Mediation thoughts: “If you aren’t at the table, you are probably on the menu.”

Often, parties who are somewhat peripheral to a dispute in litigation learn of a mediation among the actual parties. They may be invited to it or just clued in by serendipity. However it happens, they should be considering the question, “Should we attend?”

My cavalier but still serious answer is: “Yes. Always.”

Perhaps you are an insurer who has disclaimed coverage, or a potential third-party defendant or indemnitor. You are pretty confident that you have no exposure to the claims being mediated – either to the claimant or the respondent. So why incur the expense of being at a mediation, you might ask.

But you know what?  When serious disputes are being resolved, smart lawyers and motivated parties can be very resourceful. And when mediation agreements are struck, the phrasing of what is settled and why and how the consideration is allocated can affect what rights remain afterward.

Being at the mediation – even if you think your dog is safely in the kennel and not in the fight – can provide at best an oar in the water about how the case gets settled, and at worst at least information about what happened behind the scenes rather than just a view of the curtain and not of the wizard.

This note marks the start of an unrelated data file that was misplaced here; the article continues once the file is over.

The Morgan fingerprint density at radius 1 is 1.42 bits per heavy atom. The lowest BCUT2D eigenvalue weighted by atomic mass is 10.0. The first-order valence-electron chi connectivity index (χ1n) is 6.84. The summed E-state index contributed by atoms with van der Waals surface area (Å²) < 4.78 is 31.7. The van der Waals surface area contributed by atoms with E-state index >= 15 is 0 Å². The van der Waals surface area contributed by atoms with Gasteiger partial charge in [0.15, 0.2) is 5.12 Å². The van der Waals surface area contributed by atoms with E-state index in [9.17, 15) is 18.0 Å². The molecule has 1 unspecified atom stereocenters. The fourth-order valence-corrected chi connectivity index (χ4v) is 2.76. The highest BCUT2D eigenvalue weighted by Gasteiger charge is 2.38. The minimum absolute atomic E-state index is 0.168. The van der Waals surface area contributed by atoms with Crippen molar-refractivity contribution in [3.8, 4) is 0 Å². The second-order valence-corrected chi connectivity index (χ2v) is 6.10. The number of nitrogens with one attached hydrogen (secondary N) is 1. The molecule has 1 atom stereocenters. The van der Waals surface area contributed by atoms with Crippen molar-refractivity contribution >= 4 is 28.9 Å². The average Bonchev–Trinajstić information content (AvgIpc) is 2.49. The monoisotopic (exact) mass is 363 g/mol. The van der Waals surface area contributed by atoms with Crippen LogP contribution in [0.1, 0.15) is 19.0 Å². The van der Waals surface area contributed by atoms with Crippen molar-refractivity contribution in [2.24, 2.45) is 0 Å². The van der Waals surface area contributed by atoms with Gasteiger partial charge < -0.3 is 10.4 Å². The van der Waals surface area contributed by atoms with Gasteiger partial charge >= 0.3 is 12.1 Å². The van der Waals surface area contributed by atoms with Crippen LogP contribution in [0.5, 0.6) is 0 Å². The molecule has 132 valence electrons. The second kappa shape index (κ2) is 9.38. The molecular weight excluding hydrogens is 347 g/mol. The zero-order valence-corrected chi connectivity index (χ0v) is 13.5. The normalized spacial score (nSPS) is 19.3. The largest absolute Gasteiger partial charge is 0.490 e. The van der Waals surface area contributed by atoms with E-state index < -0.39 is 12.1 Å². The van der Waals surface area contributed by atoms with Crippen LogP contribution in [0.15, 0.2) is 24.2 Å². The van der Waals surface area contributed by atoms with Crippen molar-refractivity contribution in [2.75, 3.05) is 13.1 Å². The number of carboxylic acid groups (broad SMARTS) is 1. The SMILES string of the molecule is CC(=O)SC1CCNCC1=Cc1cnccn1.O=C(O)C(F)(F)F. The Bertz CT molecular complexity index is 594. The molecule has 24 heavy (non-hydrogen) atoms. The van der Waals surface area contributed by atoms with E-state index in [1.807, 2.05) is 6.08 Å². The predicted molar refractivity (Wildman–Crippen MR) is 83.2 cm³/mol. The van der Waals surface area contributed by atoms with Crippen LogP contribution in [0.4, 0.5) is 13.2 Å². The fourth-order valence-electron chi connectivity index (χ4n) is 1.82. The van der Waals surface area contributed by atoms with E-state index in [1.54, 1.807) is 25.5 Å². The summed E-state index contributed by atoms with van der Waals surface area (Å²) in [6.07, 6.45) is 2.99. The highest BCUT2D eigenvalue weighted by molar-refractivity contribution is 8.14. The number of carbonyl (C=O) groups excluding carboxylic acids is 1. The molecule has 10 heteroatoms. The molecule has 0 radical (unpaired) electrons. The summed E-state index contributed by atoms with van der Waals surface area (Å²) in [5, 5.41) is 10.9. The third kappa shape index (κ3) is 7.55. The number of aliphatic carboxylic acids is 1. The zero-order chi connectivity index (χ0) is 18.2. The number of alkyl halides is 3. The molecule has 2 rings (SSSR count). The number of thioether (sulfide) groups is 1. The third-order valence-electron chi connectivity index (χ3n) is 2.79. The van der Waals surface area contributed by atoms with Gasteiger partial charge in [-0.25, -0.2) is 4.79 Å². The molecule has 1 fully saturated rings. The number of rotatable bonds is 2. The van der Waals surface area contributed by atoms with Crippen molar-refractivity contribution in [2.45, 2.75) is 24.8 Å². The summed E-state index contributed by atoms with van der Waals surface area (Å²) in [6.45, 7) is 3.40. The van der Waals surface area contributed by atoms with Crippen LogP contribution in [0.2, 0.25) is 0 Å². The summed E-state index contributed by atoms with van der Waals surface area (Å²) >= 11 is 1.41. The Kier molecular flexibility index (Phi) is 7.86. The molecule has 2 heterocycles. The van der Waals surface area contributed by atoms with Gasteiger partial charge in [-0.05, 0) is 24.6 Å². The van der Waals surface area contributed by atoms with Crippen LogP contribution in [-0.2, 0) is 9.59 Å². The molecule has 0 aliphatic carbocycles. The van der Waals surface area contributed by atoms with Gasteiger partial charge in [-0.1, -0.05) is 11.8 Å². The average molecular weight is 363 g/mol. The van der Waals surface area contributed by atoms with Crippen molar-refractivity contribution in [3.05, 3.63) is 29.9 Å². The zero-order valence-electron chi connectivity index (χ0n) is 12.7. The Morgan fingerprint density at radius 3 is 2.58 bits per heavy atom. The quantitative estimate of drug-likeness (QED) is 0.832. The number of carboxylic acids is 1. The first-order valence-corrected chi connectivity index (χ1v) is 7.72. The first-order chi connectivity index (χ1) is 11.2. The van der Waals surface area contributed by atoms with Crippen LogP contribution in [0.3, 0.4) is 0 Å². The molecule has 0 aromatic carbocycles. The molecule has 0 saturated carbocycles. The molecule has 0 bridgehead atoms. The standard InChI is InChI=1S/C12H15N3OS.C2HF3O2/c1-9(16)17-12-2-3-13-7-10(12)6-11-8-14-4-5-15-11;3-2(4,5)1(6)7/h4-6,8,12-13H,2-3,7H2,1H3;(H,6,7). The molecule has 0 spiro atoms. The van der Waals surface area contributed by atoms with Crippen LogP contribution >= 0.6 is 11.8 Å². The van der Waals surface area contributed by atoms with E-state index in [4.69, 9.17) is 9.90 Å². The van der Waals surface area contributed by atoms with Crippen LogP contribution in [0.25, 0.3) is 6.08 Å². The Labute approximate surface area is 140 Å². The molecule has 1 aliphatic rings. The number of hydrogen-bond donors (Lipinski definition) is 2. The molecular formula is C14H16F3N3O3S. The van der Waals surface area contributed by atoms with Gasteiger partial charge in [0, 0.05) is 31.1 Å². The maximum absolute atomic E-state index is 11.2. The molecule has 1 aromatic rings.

A side benefit: when parties skip mediations, those who attended often later attack the non-attendees for being uncaring and having lost their vote by not showing up at the polls. So even if they couldn’t have done anything if they were there, they may be in an even worse pickle when protesting the outcome later in a different forum.

 

The Missouri Supreme Court reminds us, "The choice of a lawyer is an important decision and should not be based solely upon advertisements."
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